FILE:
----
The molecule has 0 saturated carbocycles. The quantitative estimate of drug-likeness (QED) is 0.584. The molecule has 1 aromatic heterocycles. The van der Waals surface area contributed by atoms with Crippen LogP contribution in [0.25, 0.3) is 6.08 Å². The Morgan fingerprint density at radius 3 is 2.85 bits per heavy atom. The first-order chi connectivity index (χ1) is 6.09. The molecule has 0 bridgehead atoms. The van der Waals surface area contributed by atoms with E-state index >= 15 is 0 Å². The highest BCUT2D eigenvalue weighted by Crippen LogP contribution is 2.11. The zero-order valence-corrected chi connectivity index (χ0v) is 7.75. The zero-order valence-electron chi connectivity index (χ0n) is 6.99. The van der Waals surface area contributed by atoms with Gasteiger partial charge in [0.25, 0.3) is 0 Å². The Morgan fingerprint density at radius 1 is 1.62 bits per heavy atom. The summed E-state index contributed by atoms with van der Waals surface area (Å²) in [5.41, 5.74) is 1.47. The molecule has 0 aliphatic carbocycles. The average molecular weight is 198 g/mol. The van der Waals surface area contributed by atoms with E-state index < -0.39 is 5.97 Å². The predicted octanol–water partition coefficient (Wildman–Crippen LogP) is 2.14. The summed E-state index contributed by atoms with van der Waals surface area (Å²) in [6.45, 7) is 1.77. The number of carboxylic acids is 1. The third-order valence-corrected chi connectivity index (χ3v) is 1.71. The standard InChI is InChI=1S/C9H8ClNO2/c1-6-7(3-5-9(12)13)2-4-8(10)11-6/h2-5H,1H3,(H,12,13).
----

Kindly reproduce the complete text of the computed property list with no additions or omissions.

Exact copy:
The molecule has 0 saturated carbocycles. The quantitative estimate of drug-likeness (QED) is 0.584. The molecule has 1 aromatic heterocycles. The van der Waals surface area contributed by atoms with Crippen LogP contribution in [0.25, 0.3) is 6.08 Å². The Morgan fingerprint density at radius 3 is 2.85 bits per heavy atom. The first-order chi connectivity index (χ1) is 6.09. The molecule has 0 bridgehead atoms. The van der Waals surface area contributed by atoms with E-state index >= 15 is 0 Å². The highest BCUT2D eigenvalue weighted by Crippen LogP contribution is 2.11. The zero-order valence-corrected chi connectivity index (χ0v) is 7.75. The zero-order valence-electron chi connectivity index (χ0n) is 6.99. The van der Waals surface area contributed by atoms with Gasteiger partial charge in [0.25, 0.3) is 0 Å². The Morgan fingerprint density at radius 1 is 1.62 bits per heavy atom. The summed E-state index contributed by atoms with van der Waals surface area (Å²) in [5.41, 5.74) is 1.47. The molecule has 0 aliphatic carbocycles. The average molecular weight is 198 g/mol. The van der Waals surface area contributed by atoms with E-state index < -0.39 is 5.97 Å². The predicted octanol–water partition coefficient (Wildman–Crippen LogP) is 2.14. The summed E-state index contributed by atoms with van der Waals surface area (Å²) in [6.45, 7) is 1.77. The number of carboxylic acids is 1. The third-order valence-corrected chi connectivity index (χ3v) is 1.71. The standard InChI is InChI=1S/C9H8ClNO2/c1-6-7(3-5-9(12)13)2-4-8(10)11-6/h2-5H,1H3,(H,12,13).